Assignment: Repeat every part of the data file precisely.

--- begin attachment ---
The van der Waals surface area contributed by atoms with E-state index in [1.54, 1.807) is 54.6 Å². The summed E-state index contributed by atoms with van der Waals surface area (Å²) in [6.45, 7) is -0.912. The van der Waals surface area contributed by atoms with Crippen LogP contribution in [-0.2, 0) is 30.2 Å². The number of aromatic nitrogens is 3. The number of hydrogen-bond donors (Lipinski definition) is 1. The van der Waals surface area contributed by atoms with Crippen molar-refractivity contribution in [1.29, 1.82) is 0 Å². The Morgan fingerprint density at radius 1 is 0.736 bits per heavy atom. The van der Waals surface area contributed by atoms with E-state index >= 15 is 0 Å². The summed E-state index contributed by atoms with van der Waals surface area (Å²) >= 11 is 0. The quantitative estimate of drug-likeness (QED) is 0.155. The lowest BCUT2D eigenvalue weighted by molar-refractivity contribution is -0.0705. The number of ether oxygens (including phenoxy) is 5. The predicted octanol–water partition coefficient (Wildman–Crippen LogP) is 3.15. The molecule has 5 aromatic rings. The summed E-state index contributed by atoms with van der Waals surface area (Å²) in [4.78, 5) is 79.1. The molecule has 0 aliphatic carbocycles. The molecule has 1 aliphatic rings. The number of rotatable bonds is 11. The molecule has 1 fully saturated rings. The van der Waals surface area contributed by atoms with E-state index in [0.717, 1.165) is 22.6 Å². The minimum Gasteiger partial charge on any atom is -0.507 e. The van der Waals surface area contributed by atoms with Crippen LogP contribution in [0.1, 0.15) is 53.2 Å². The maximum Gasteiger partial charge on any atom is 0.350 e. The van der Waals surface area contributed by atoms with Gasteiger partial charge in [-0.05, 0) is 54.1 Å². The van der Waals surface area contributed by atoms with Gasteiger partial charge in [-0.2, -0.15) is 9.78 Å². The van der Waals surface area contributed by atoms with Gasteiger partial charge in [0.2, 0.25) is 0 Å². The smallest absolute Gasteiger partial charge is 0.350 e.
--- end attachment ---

The van der Waals surface area contributed by atoms with E-state index in [1.54, 1.807) is 54.6 Å². The summed E-state index contributed by atoms with van der Waals surface area (Å²) in [6.45, 7) is -0.912. The van der Waals surface area contributed by atoms with Crippen LogP contribution in [-0.2, 0) is 30.2 Å². The number of aromatic nitrogens is 3. The number of hydrogen-bond donors (Lipinski definition) is 1. The van der Waals surface area contributed by atoms with Crippen molar-refractivity contribution in [1.29, 1.82) is 0 Å². The Morgan fingerprint density at radius 1 is 0.736 bits per heavy atom. The van der Waals surface area contributed by atoms with E-state index >= 15 is 0 Å². The summed E-state index contributed by atoms with van der Waals surface area (Å²) >= 11 is 0. The quantitative estimate of drug-likeness (QED) is 0.155. The lowest BCUT2D eigenvalue weighted by molar-refractivity contribution is -0.0705. The number of ether oxygens (including phenoxy) is 5. The predicted octanol–water partition coefficient (Wildman–Crippen LogP) is 3.15. The molecule has 5 aromatic rings. The summed E-state index contributed by atoms with van der Waals surface area (Å²) in [4.78, 5) is 79.1. The molecule has 0 aliphatic carbocycles. The molecule has 1 aliphatic rings. The number of rotatable bonds is 11. The molecule has 1 fully saturated rings. The van der Waals surface area contributed by atoms with E-state index in [0.717, 1.165) is 22.6 Å². The minimum Gasteiger partial charge on any atom is -0.507 e. The van der Waals surface area contributed by atoms with Crippen LogP contribution in [0.1, 0.15) is 53.2 Å². The maximum Gasteiger partial charge on any atom is 0.350 e. The van der Waals surface area contributed by atoms with Gasteiger partial charge in [-0.05, 0) is 54.1 Å². The van der Waals surface area contributed by atoms with Gasteiger partial charge in [-0.2, -0.15) is 9.78 Å². The van der Waals surface area contributed by atoms with Gasteiger partial charge in [0.2, 0.25) is 0 Å². The smallest absolute Gasteiger partial charge is 0.350 e.